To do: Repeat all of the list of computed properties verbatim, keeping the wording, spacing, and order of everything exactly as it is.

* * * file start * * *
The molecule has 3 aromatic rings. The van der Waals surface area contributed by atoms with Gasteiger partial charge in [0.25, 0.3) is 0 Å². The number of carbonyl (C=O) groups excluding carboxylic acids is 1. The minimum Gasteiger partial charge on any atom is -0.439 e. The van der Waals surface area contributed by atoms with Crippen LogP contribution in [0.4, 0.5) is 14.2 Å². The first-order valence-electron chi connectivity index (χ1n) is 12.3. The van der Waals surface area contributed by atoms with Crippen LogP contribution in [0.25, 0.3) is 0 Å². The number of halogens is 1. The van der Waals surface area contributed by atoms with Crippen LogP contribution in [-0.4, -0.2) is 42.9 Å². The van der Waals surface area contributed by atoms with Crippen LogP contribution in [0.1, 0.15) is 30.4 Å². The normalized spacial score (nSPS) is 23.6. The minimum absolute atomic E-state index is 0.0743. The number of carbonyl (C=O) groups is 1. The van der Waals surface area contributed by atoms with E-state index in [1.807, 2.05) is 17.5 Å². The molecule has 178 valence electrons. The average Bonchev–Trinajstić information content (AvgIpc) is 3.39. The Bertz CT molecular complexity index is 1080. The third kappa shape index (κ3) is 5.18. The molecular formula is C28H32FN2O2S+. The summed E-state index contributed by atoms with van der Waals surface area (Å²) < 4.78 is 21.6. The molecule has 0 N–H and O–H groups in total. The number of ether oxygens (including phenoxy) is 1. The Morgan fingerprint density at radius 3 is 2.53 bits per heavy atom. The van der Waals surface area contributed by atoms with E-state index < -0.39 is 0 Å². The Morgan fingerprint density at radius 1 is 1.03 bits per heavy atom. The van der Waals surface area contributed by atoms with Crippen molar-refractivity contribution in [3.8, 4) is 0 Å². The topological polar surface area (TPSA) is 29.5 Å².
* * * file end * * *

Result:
The molecule has 3 aromatic rings. The van der Waals surface area contributed by atoms with Gasteiger partial charge in [0.25, 0.3) is 0 Å². The number of carbonyl (C=O) groups excluding carboxylic acids is 1. The minimum Gasteiger partial charge on any atom is -0.439 e. The van der Waals surface area contributed by atoms with Crippen LogP contribution in [0.4, 0.5) is 14.2 Å². The first-order valence-electron chi connectivity index (χ1n) is 12.3. The van der Waals surface area contributed by atoms with Crippen LogP contribution in [0.25, 0.3) is 0 Å². The number of halogens is 1. The van der Waals surface area contributed by atoms with Crippen LogP contribution in [-0.4, -0.2) is 42.9 Å². The van der Waals surface area contributed by atoms with Crippen LogP contribution in [0.1, 0.15) is 30.4 Å². The normalized spacial score (nSPS) is 23.6. The minimum absolute atomic E-state index is 0.0743. The number of carbonyl (C=O) groups is 1. The van der Waals surface area contributed by atoms with E-state index in [1.807, 2.05) is 17.5 Å². The molecule has 178 valence electrons. The average Bonchev–Trinajstić information content (AvgIpc) is 3.39. The Bertz CT molecular complexity index is 1080. The third kappa shape index (κ3) is 5.18. The molecular formula is C28H32FN2O2S+. The summed E-state index contributed by atoms with van der Waals surface area (Å²) < 4.78 is 21.6. The molecule has 0 N–H and O–H groups in total. The number of ether oxygens (including phenoxy) is 1. The Morgan fingerprint density at radius 3 is 2.53 bits per heavy atom. The van der Waals surface area contributed by atoms with E-state index < -0.39 is 0 Å². The Morgan fingerprint density at radius 1 is 1.03 bits per heavy atom. The van der Waals surface area contributed by atoms with Crippen molar-refractivity contribution in [3.8, 4) is 0 Å². The topological polar surface area (TPSA) is 29.5 Å².